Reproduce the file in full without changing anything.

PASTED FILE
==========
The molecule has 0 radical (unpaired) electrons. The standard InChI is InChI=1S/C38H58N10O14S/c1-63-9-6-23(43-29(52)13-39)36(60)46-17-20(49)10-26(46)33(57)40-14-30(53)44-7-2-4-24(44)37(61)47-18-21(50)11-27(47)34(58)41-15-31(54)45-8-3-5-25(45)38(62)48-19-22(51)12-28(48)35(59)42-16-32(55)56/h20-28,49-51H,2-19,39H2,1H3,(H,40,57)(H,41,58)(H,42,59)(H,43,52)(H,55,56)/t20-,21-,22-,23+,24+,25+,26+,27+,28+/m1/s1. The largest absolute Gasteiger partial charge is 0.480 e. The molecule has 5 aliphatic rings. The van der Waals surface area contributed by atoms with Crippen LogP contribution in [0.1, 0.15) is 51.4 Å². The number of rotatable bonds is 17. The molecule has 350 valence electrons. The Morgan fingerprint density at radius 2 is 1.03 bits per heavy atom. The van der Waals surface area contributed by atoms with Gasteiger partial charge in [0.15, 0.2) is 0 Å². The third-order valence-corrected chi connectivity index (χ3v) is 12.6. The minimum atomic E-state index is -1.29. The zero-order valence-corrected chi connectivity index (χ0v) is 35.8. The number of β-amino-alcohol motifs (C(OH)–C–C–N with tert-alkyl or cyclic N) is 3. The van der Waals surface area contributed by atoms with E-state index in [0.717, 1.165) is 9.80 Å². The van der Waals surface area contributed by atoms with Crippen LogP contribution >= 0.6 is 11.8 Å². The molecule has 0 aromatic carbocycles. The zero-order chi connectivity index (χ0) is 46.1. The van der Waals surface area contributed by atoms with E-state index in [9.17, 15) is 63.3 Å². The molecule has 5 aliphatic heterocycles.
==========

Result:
The molecule has 0 radical (unpaired) electrons. The standard InChI is InChI=1S/C38H58N10O14S/c1-63-9-6-23(43-29(52)13-39)36(60)46-17-20(49)10-26(46)33(57)40-14-30(53)44-7-2-4-24(44)37(61)47-18-21(50)11-27(47)34(58)41-15-31(54)45-8-3-5-25(45)38(62)48-19-22(51)12-28(48)35(59)42-16-32(55)56/h20-28,49-51H,2-19,39H2,1H3,(H,40,57)(H,41,58)(H,42,59)(H,43,52)(H,55,56)/t20-,21-,22-,23+,24+,25+,26+,27+,28+/m1/s1. The largest absolute Gasteiger partial charge is 0.480 e. The molecule has 5 aliphatic rings. The van der Waals surface area contributed by atoms with Crippen LogP contribution in [0.1, 0.15) is 51.4 Å². The number of rotatable bonds is 17. The molecule has 350 valence electrons. The Morgan fingerprint density at radius 2 is 1.03 bits per heavy atom. The van der Waals surface area contributed by atoms with Gasteiger partial charge in [0.15, 0.2) is 0 Å². The third-order valence-corrected chi connectivity index (χ3v) is 12.6. The minimum atomic E-state index is -1.29. The zero-order valence-corrected chi connectivity index (χ0v) is 35.8. The number of β-amino-alcohol motifs (C(OH)–C–C–N with tert-alkyl or cyclic N) is 3. The van der Waals surface area contributed by atoms with E-state index in [0.717, 1.165) is 9.80 Å². The van der Waals surface area contributed by atoms with Crippen LogP contribution >= 0.6 is 11.8 Å². The molecule has 0 aromatic carbocycles. The zero-order chi connectivity index (χ0) is 46.1. The van der Waals surface area contributed by atoms with E-state index in [9.17, 15) is 63.3 Å². The molecule has 5 aliphatic heterocycles.